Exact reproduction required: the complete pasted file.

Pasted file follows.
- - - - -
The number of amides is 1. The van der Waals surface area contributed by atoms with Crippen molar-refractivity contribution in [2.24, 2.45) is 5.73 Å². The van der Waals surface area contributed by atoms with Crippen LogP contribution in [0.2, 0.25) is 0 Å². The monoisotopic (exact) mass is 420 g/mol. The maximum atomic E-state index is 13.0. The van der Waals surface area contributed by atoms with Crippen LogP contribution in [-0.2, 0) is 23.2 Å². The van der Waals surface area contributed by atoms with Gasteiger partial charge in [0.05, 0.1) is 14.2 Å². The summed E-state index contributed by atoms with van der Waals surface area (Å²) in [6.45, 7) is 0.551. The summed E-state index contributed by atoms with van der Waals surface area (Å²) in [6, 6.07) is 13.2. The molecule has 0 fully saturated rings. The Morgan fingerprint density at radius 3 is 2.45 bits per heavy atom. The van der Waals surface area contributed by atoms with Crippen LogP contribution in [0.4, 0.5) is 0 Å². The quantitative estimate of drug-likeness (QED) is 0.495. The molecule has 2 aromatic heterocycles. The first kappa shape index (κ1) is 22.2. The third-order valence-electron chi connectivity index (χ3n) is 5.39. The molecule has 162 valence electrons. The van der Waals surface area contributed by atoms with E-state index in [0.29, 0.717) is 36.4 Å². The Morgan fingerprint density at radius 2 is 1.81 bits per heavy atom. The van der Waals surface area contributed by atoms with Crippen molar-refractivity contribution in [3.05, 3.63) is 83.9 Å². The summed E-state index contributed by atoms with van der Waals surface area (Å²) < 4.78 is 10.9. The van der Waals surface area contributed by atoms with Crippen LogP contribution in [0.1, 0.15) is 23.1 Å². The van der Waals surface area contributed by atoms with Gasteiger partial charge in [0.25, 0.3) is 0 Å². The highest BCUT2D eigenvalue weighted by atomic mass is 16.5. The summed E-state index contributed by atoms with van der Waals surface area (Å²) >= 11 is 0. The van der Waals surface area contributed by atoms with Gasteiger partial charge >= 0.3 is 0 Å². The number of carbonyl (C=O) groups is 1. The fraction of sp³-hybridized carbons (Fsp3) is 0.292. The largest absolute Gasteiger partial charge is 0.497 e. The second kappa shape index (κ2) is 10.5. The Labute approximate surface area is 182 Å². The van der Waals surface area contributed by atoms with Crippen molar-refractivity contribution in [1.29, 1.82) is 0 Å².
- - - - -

The number of amides is 1. The van der Waals surface area contributed by atoms with Crippen molar-refractivity contribution in [2.24, 2.45) is 5.73 Å². The van der Waals surface area contributed by atoms with Crippen LogP contribution in [0.2, 0.25) is 0 Å². The monoisotopic (exact) mass is 420 g/mol. The maximum atomic E-state index is 13.0. The van der Waals surface area contributed by atoms with Crippen LogP contribution in [-0.2, 0) is 23.2 Å². The van der Waals surface area contributed by atoms with Gasteiger partial charge in [0.05, 0.1) is 14.2 Å². The summed E-state index contributed by atoms with van der Waals surface area (Å²) in [6.45, 7) is 0.551. The summed E-state index contributed by atoms with van der Waals surface area (Å²) in [6, 6.07) is 13.2. The molecule has 0 fully saturated rings. The Morgan fingerprint density at radius 3 is 2.45 bits per heavy atom. The van der Waals surface area contributed by atoms with Crippen LogP contribution in [0.4, 0.5) is 0 Å². The quantitative estimate of drug-likeness (QED) is 0.495. The molecule has 2 aromatic heterocycles. The first kappa shape index (κ1) is 22.2. The third-order valence-electron chi connectivity index (χ3n) is 5.39. The molecule has 162 valence electrons. The van der Waals surface area contributed by atoms with E-state index in [0.29, 0.717) is 36.4 Å². The Morgan fingerprint density at radius 2 is 1.81 bits per heavy atom. The van der Waals surface area contributed by atoms with Crippen molar-refractivity contribution in [3.05, 3.63) is 83.9 Å². The summed E-state index contributed by atoms with van der Waals surface area (Å²) < 4.78 is 10.9. The van der Waals surface area contributed by atoms with Crippen LogP contribution in [0.1, 0.15) is 23.1 Å². The van der Waals surface area contributed by atoms with Gasteiger partial charge in [0.25, 0.3) is 0 Å². The highest BCUT2D eigenvalue weighted by atomic mass is 16.5. The summed E-state index contributed by atoms with van der Waals surface area (Å²) >= 11 is 0. The van der Waals surface area contributed by atoms with Gasteiger partial charge >= 0.3 is 0 Å². The number of carbonyl (C=O) groups is 1. The fraction of sp³-hybridized carbons (Fsp3) is 0.292. The largest absolute Gasteiger partial charge is 0.497 e. The second kappa shape index (κ2) is 10.5. The Labute approximate surface area is 182 Å². The van der Waals surface area contributed by atoms with Crippen molar-refractivity contribution in [1.29, 1.82) is 0 Å².